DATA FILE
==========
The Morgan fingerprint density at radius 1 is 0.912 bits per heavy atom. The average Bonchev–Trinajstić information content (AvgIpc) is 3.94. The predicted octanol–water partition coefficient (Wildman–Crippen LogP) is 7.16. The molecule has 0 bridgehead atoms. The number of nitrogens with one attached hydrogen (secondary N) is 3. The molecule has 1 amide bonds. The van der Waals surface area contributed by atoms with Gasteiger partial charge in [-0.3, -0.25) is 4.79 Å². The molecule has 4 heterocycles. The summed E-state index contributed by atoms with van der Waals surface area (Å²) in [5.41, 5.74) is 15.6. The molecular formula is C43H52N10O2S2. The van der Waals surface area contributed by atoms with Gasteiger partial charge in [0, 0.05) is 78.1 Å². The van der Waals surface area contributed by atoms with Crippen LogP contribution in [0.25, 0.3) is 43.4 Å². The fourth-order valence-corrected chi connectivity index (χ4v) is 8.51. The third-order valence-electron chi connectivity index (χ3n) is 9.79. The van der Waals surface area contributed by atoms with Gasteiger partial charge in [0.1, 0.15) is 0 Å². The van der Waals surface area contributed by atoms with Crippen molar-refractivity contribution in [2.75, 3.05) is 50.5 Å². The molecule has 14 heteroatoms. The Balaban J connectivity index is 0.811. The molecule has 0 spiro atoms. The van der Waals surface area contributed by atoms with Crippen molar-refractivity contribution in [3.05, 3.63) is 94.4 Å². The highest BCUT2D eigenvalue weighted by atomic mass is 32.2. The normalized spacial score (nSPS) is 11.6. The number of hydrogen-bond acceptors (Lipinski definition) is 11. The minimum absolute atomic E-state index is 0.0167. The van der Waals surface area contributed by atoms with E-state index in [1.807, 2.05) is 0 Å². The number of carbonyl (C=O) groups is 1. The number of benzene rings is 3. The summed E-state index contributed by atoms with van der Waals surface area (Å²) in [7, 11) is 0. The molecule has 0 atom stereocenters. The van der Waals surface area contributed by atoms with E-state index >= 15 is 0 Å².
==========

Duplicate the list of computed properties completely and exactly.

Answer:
The Morgan fingerprint density at radius 1 is 0.912 bits per heavy atom. The average Bonchev–Trinajstić information content (AvgIpc) is 3.94. The predicted octanol–water partition coefficient (Wildman–Crippen LogP) is 7.16. The molecule has 0 bridgehead atoms. The number of nitrogens with one attached hydrogen (secondary N) is 3. The molecule has 1 amide bonds. The van der Waals surface area contributed by atoms with Gasteiger partial charge in [-0.3, -0.25) is 4.79 Å². The molecule has 4 heterocycles. The summed E-state index contributed by atoms with van der Waals surface area (Å²) in [5.41, 5.74) is 15.6. The molecular formula is C43H52N10O2S2. The van der Waals surface area contributed by atoms with Gasteiger partial charge in [0, 0.05) is 78.1 Å². The van der Waals surface area contributed by atoms with Crippen LogP contribution in [0.25, 0.3) is 43.4 Å². The fourth-order valence-corrected chi connectivity index (χ4v) is 8.51. The third-order valence-electron chi connectivity index (χ3n) is 9.79. The van der Waals surface area contributed by atoms with Gasteiger partial charge in [0.1, 0.15) is 0 Å². The van der Waals surface area contributed by atoms with Crippen molar-refractivity contribution in [2.75, 3.05) is 50.5 Å². The molecule has 14 heteroatoms. The Balaban J connectivity index is 0.811. The molecule has 0 spiro atoms. The van der Waals surface area contributed by atoms with Crippen molar-refractivity contribution in [3.05, 3.63) is 94.4 Å². The highest BCUT2D eigenvalue weighted by atomic mass is 32.2. The normalized spacial score (nSPS) is 11.6. The number of hydrogen-bond acceptors (Lipinski definition) is 11. The minimum absolute atomic E-state index is 0.0167. The van der Waals surface area contributed by atoms with E-state index in [1.807, 2.05) is 0 Å². The number of carbonyl (C=O) groups is 1. The number of benzene rings is 3. The summed E-state index contributed by atoms with van der Waals surface area (Å²) in [7, 11) is 0. The molecule has 0 atom stereocenters. The van der Waals surface area contributed by atoms with E-state index >= 15 is 0 Å².